We need to be more conscious of the issues of race – and learn how not to perpetuate racism and find ways to be loving to our neighbours.

There is much to be done – and if we are to be the Church filled with the Spirit, we need to act.

The Pink Dot video is amazing. It is an example of what dialogue, peace making, bridge building looks like. Alex Serrenti, Christopher Khor and Muhammad Faliqh Abdul Rahman – courageously stepped up and stepped out and allowed themselves to be vulnerable and to be hurt, to open up a space for authentic conversation instead of interactions that are safe behind (or in front of) our computer screens spewing vitriol at each other. The barricades we need to break through aren’t just the ones at Hong Lim Park. There are barricades we need to break down so that we can encounter each other, face to face, and see the people we call names, the people we “hate” so easily and realise they have more in common with us than we are comfortable with.

The world isn’t going to change if we don’t take part in the transformation.

Taiwan’s high court ruled in favour of same-sex marriage. But it wasn’t something that happened overnight. Our friends Tong Kwang and True Light church joined with the LGBT community and allies and really did many things to educate, to have conversations with, to have dialogue with people. They stayed up overnight to put rainbow ribbons around the high court. They set up a booth to talk to people about homosexuality and Christianity.

Our time will come. It is time to sow seeds. It is time to prepare. There is much to do.
The change I can make is to change myself. I want to look at the parts of me that needs to be pushed, needs to be challenged and allow God to change those parts.
I have folks messaging me about how Islam is a violent religion, and asking me to Google to verify the facts. I am fed up with ignorance passing off as knowledge. I am fed up with xenophobia, racism, Islamophobia pretending to be reason. Have you ever wondered why terrorist attacks are getting more common? Have you ever wondered why they were so rare 20 years ago? Have you thought about the impact of the invasion of Iraq, the destabilisation of the Middle East after World War II?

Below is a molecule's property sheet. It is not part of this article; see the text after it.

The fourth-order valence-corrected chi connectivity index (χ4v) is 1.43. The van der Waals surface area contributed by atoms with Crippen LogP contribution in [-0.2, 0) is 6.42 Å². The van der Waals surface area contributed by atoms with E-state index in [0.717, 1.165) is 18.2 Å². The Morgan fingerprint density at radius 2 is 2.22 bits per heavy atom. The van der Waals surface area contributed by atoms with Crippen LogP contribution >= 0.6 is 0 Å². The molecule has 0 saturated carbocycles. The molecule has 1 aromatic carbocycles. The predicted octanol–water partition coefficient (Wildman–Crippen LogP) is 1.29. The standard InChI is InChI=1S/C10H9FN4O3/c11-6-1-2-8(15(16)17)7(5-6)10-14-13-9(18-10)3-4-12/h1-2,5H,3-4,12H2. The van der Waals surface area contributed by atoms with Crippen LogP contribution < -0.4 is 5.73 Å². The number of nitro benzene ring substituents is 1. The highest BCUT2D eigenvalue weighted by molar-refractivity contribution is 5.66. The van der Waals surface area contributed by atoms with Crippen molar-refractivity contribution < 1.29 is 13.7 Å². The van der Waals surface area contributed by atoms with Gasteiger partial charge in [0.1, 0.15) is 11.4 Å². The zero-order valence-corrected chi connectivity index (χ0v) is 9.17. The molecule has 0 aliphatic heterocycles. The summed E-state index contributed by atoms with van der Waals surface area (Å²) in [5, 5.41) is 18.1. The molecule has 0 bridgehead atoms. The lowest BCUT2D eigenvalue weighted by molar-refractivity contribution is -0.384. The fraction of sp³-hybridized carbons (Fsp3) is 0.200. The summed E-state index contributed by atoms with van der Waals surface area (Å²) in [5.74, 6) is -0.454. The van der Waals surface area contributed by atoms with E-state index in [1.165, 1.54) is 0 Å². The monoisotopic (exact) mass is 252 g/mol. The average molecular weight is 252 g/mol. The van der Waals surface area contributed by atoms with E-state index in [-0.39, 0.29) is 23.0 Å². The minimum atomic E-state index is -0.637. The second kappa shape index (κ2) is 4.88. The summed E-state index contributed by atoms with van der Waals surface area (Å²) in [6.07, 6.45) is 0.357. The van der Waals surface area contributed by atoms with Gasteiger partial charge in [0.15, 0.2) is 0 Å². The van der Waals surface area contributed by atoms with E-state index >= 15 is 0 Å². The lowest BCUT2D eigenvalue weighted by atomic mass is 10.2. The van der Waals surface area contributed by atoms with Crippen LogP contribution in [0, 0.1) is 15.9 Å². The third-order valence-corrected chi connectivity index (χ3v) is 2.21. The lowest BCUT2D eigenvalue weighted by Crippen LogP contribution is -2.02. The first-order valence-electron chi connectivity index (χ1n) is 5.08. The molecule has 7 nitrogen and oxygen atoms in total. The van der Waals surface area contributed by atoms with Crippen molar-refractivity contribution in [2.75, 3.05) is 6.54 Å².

If someone claims that Islam is a violent religion, they can make the same claim about Christianity. Very often, we just gloss over the violent parts of the Bible. Our history is as violent as our Muslim siblings. But are we captives of our past? Do we learn and grow as people of faith?


We are aflame and empowered with the Holy Spirit, to hunger and thirst for righteousness, to be merciful and compassionate, to be pure in heart, to be the peacemakers. For then, we will be called blessed.

So instead of selectively looking online for things to shore up your biased views, ask – what do you think God wants you to be, what kind of person do you think God wants you to be? One who yells hate speech at Muslims and racial minorities? Or a peacemaker?

I have several calls to actions today –
I invite you to get to know our Muslim siblings better – On the 13th June, we are having an interfaith talk. I will arrange for food before that. Come, break fast with our Muslim siblings and get to know them. Ask how you can participate in the work of healing and peacemaking. Join our interfaith projects – come meet face to face and listen, dialogue and allow yourself to be transformed.

I invite those of you who are Singapore citizens and PR to be at Pink Dot this year.

Phra Goh from Palelai Buddhist Temple at Bedok reposted on Facebook recently Mahakaruna Buddhist Society’s request for items to be given to the flood victims – Towels, bed sheets, new clothes (not old clothes please!), toothpaste, toothbrushes, soaps. I hope someone steps forward to volunteer to lead this and coordinate with Mahakaruna Buddhist Society so we can do our part to help the flood victims.

It is a crazy time. And we need to crazy enough to believe we, the Church, can change the world. As the Apple “Think Different” ad campaign says: Because the people who are crazy enough to believe they can change the world are the ones who actually do.